It's an unlikely partnership between two strange bedfellows as NBC Universal and News Corp. have partnered to team with Yahoo, MSN and AOL. News Corp.'s MySpace is also a distribution partner. Post-launch, an announcement from the companies stated, sites affiliated with the founding companies, including iVillage (NBC) and IGN (News Corp.), will also have the opportunity to become distribution partners. Notably absent are other entertainment companies such as CBS, Disney/ABC and Viacom.
Charter advertisers on the site include General Motors, Esurance, Intel, Cadbury Schweppes and Cisco. The timing comes on the day that NBC presents a mini-upfront to buyers in Los Angeles.
The announcement of the joint venture, which came streaming into in-boxes this morning from each of the various parties involved, was full of promising language: The announcement said the joint venture has "unprecedented reach," reaching 96% of all internet users.
Free and ad supported
Content includes both full episodes and clips from current shows, including "Heroes," "My Name Is Earl," "Saturday Night Live," "Friday Night Lights," "30 Rock," "The Tonight Show," "Top Chef" (all from NBC Universal), "24," "House," "The Simpsons," "Prison Break," "Are You Smarter than a 5th Grader?" "The Riches" (all News Corp. properties), as well as studio libraries and films such as "Borat," "Little Miss Sunshine," "Devil Wears Prada," "The Bourne Identity" and "Bourne Supremacy." All will be free and ad supported.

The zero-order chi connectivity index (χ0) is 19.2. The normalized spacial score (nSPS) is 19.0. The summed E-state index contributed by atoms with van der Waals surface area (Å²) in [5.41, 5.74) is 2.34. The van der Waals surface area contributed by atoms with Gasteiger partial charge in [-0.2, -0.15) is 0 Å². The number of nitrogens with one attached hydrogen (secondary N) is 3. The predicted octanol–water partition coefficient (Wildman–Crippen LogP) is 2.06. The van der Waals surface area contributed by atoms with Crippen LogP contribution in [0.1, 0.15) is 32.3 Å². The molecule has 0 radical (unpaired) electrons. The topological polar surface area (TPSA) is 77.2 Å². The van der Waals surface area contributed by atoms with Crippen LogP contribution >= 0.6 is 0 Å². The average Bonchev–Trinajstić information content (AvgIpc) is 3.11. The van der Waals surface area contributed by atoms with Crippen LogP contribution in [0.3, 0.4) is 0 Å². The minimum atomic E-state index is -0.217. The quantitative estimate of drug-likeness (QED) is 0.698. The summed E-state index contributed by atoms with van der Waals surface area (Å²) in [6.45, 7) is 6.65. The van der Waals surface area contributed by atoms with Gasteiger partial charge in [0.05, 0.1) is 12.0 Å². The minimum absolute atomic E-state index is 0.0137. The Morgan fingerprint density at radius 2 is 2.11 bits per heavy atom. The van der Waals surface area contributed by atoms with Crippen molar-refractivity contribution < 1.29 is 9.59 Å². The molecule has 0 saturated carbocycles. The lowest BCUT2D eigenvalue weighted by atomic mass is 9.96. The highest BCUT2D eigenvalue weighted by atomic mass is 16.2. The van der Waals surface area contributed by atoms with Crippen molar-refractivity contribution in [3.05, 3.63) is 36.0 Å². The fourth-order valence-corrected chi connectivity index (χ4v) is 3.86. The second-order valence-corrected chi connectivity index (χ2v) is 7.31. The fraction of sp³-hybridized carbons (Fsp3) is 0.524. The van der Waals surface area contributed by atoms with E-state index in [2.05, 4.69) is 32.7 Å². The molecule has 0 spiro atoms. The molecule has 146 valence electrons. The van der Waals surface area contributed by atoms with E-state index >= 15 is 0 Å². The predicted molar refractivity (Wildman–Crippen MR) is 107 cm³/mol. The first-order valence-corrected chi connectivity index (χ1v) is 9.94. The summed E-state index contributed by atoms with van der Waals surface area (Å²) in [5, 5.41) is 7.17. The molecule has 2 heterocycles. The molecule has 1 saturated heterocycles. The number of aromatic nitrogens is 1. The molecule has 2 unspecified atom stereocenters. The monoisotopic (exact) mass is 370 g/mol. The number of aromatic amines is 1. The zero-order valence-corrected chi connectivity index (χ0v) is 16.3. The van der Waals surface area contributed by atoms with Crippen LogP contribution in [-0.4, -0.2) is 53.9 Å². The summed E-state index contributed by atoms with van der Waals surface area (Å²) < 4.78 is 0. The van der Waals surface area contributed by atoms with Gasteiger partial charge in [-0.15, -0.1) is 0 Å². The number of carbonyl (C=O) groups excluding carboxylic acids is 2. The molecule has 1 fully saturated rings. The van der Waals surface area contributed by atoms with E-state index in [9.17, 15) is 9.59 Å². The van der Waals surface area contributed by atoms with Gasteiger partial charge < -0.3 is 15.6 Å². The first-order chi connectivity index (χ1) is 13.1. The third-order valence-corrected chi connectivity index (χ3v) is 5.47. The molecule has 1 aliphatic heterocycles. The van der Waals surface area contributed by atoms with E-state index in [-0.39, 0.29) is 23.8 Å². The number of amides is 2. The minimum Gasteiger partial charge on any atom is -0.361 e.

Peter Chernin, president and chief operating officer of News Corp., called the venture a "game changer for internet video." He went on to explain that "for the first time, consumers will get what they want -- professionally produced video delivered on the sites where they live."
The tack represents an admission by the major traditional media companies that they can't take on the internet alone -- that the distribution of attention and power in the digital world does not, in fact, mirror their traditional businesses. But there will be challenges. In order for such a venture to work, the networks will be sacrificing on-air promotion of their own independent sites, something that until recently they have appeared remiss to do.
Nets looking to learn
Also notable is the fact that networks have paired with experienced online players, such as three major portals. That move seems to indicate the nets are admitting they have room to learn about how online audiences work.
Permanent management for the independent company, located in New York and Los Angeles, will be announced shortly, but in the meantime, George Kliavkoff, NBCU's chief digital officer, will lead executives from his company and News Corp. as decisions are made about the site. Each company will contribute to a marketing and promotional budget.